Jewish Journal


How many Jewish votes can Romney get?‎

by Shmuel Rosner

May 21, 2012 | 2:34 pm

Mitt Romney speaking at the Republican Jewish Coalition's 2012 Republican Presidential Candidates Forum in Washington, December 2011. (Photo: Reuters)

There are the truisms we already know: Jews is news and all its identical twins. ‎And there’s the fact that no matter how tiny the Jewish community might be – ‎‎1.5-2% of the population – the battle for Jewish votes is extensively reported ‎and analyzed. And there’s also the fact that for Jewish votes to be of any ‎significance come Election Day, the margin between candidates has to be very ‎small - very, very small - and in very specific areas.

Jews in Ohio are 3% of the ‎vote, George W. Bush won the 2004 election by 2.1% of Ohio votes. This means ‎that even in the closest of elections you need all the Jews to vote as one bloc to ‎make a difference. That is never going to happen, as even the most optimistic ‎‎(among Republican operatives) and the most pessimistic (among Democratic ‎operatives) put the percentage of Jewish voters in play no higher than 15-18% ‎in addition to the 22-26% that voted for John McCain in 2008.‎

I’m spending the week in Washington, and talking about the 2012 Jewish vote ‎is one of the greatest joys I entertain here. I ask a lot of questions, and get a lot ‎of answers, some contradictory, some surprisingly not. The number of Jewish ‎votes in play is one topic on which I concentrated. Assuming that around 25% of ‎American Jews voted for Obama in 2008 (very few knowledgeable observers still ‎believe the 78% exit poll number of 2008), how high can Mitt Romney climb? If ‎the votes in play are no more than 18% - and that is the most ambitious estimate ‎I was able to extract – Romney’s ceiling is 43%. But for him to get to that number ‎one needs to give him every single vote of every single undecided Jewish voter. ‎Realistic? Not quite.‎

If Romney gets half the votes of undecided Jews, he’d be at 34%. That is, if you ‎agree with the 25% estimate of the McCain vote, and the 18% estimate of votes ‎in play – the highest estimate I got. If you go by the exit poll (22% for McCain) ‎and add to it the lowest votes in play estimate I got – 12% - the Romney ceiling is ‎much lower, 34%, and the likely Romney achievement (if he gets half of the ‎Jewish vote-in-play) will be around 28% of the Jewish vote. ‎

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And all of it doesn’t matter much – but is interesting nonetheless. For the ‎second time this year, we’ve asked our Israel Factor experts to take an educated ‎guess and tell us what they think the Jewish vote is going to look like. When we ‎did it back in January, they predicted that an Obama-Romney race would ‎produce a 34% vote for the Republican nominee. But a similar question in May’s ‎Factor survey produced a much more subdued prediction: 29.5% for Romney. ‎Pretty close to the answers I got from experts, activists, pollsters and other ‎friends in Washington. The highest prediction of any panelist was 35% for ‎Romney, the lowest 25%. But most of the panelists agreed that Romney would ‎come close to 30%. ‎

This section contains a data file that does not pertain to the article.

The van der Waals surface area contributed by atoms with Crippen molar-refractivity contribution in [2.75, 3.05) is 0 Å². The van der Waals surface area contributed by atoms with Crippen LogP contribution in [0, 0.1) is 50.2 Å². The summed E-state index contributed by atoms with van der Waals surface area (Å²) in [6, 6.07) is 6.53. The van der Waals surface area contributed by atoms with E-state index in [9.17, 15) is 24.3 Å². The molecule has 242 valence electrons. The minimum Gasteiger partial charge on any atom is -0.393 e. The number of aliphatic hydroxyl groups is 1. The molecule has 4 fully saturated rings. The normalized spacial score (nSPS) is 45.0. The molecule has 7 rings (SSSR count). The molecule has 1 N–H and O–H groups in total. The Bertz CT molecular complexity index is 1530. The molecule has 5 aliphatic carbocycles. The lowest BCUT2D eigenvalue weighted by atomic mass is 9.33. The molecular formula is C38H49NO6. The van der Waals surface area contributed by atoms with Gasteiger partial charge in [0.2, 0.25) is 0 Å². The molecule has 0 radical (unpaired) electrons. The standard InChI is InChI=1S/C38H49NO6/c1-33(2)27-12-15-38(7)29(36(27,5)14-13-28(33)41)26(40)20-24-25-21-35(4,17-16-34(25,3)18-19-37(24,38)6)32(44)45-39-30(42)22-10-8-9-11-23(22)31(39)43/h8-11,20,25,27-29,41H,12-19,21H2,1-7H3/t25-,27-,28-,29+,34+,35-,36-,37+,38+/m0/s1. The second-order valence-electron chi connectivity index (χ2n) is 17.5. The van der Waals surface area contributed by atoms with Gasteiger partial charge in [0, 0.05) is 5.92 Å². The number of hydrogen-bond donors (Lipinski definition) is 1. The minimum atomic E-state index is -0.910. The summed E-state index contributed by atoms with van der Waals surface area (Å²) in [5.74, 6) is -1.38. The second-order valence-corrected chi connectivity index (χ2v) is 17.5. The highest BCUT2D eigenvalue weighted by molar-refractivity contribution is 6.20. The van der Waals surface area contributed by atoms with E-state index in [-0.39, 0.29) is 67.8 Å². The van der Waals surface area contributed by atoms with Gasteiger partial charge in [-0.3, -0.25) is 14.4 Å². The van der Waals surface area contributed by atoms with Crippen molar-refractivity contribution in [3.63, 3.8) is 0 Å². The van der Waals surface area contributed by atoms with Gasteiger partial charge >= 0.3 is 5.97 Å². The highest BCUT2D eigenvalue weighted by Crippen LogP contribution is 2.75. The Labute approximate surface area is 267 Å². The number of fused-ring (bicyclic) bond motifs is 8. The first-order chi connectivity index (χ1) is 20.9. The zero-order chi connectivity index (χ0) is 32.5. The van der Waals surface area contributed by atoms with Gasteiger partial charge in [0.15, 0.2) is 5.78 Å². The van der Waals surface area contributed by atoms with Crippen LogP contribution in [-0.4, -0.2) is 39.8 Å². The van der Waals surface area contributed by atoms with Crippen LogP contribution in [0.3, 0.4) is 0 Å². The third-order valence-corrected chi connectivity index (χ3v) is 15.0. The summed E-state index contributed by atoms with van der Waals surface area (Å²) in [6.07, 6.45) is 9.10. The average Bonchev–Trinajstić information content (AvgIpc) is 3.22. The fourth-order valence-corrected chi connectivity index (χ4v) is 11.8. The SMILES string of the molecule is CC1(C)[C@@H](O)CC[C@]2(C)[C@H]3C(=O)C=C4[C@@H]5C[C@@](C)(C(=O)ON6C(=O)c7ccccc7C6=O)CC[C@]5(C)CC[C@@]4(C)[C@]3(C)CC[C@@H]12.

Will 30% be an achievement for him, or would it not? Let me parse for you the ‎probable spin:‎

It means nothing: The whole country voted for Romney in greater numbers than ‎in 2008, and so did the Jews. Nothing to be surprised about or find unique.‎

It means a lot: When was the last time that any Republican nominee got 30% of ‎the vote or more? It was Reagan in 1984. If Romney is able to get more votes ‎than McCain, Bush (II, twice), Dole, Bush (I), and repeat the 1984 Reagan vote, ‎this is no small thing. ‎

It means nothing: And how many states did this shift of 5-8% of the Jewish vote ‎flip for Romney? None (Yes, I’m talking a risk here, and predicting that no state ‎will be as close as to make 5% of the Jewish vote the decisive factor. ‎

It means a lot: The Jews are moving rightward, slowly but surely (take a look at ‎our Jewish Party Identification meter). Jewish donors will also be moving ‎rightward. Jewish votes might not count a lot, but Jewish money, activism and ‎influence does count. Romney getting to 30% means Obama losing 5% - and ‎this, if estimates and educated guesses are accurate (which I tend to doubt - ‎S.R.), means a fair amount of money. ‎

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